Paycheck Protection Program Reporting Best Practices


Under the Paycheck Protection Program (PPP), institutional lenders are authorized to make potentially forgivable loans to recipients (Recipients) to ease the economic effects of the coronavirus pandemic.  The loans are guaranteed by the Small Business Administration (SBA) and are eligible to be forgiven in whole or in part if the Recipient meets certain criteria involving the use of the loan proceeds.  Although the initial appropriation for the PPP has been exhausted as of this writing, Congress is considering additional funds so there may be more availability of PPP loans in the future.  For those of you who have secured PPP loans already, the following are suggestions for Recipient loan disbursement and recordkeeping to maximize the amount of loan forgiveness. 

Use of Proceeds.  PPP is intended to assist Recipients with keeping workers on payroll and to pay other specific types of business overhead during the eight week period following the date of the loan.  

  1. Use loan proceeds ONLY for covered expenses incurred during the eight weeks following the date of the loan. In general, these expenses include:
    1. Payroll expenses for employees to the extent making $100,000 per year or less, excluding federal withholding tax and FICA
    2. State and local payroll and unemployment taxes and payments
    3. Employee health and retirement benefits
    4. Utilities (i.e., electric, gas, water, telephone, internet) where service commenced before February 15, 2020
    5. Rent payments under business leases for buildings or equipment signed before February 15, 2020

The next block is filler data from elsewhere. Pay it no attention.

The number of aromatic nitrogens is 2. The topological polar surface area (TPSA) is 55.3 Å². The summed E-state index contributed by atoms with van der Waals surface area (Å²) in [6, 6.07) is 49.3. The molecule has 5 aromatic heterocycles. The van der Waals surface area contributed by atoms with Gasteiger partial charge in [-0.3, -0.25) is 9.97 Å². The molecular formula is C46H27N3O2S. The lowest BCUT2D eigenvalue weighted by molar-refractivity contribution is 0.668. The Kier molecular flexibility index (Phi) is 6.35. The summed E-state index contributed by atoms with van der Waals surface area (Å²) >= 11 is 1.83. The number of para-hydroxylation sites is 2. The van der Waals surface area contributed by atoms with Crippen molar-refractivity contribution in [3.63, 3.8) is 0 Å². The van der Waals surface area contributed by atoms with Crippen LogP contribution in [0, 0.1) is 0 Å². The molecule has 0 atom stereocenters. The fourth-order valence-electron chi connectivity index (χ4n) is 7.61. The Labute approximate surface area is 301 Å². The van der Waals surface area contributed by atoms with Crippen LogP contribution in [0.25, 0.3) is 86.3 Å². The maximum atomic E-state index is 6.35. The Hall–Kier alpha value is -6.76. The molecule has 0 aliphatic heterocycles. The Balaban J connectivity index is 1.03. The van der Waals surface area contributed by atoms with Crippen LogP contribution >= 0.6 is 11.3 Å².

6. Interest payments (but not principal payments) under Recipient’s loans or mortgages signed before February 15, 2020
  2. Bear in mind that at least 75% of loan proceeds must be used for payroll expenses.  
  3. Also bear in mind that the payment of non-payroll expenses is permitted only to the extent they do not exceed 25% of the loan proceeds.

Loan Forgiveness.  PPP loan forgiveness is available to Recipients who have:

  1. Made application for forgiveness.  Each Recipient’s lender should advise when they will accept a forgiveness request and what form the request will take.  Some lenders include a forgiveness request with their loan document package. 
  2. Demonstrated that their use of loan proceeds has complied with PPP requirements, including the use of at least 75% of proceeds for payroll purposes.
  3. Maintained a number of full time equivalent (FTE) employees on payroll since the date of the loan at least equal to the average number of FTE employees Recipient previously maintained.
    1. The basis for comparison can be the number of FTE employees Recipient had for EITHER the period from February 15, 2019 through June 30, 2019, OR the period from January 1, 2020 through February 29, 2020, as the Recipient elects
    2. Seasonal businesses use the period from February 15, 2019 through June 30, 2019
    3. If employees were let go between February 15, 2020 and April 26, 2020, the employees may be rehired or replaced by June 30, 2020 without jeopardizing loan forgiveness
  4. Maintained compensation of employees on payroll since the date of the loan at prior levels (based on most recent calendar quarter) or with reductions of not more that 25%.
    1. If employees’ compensation was reduced between February 15, 2020 and April 26, 2020, compensation may be restored by June 30, 2020 without jeopardizing loan forgiveness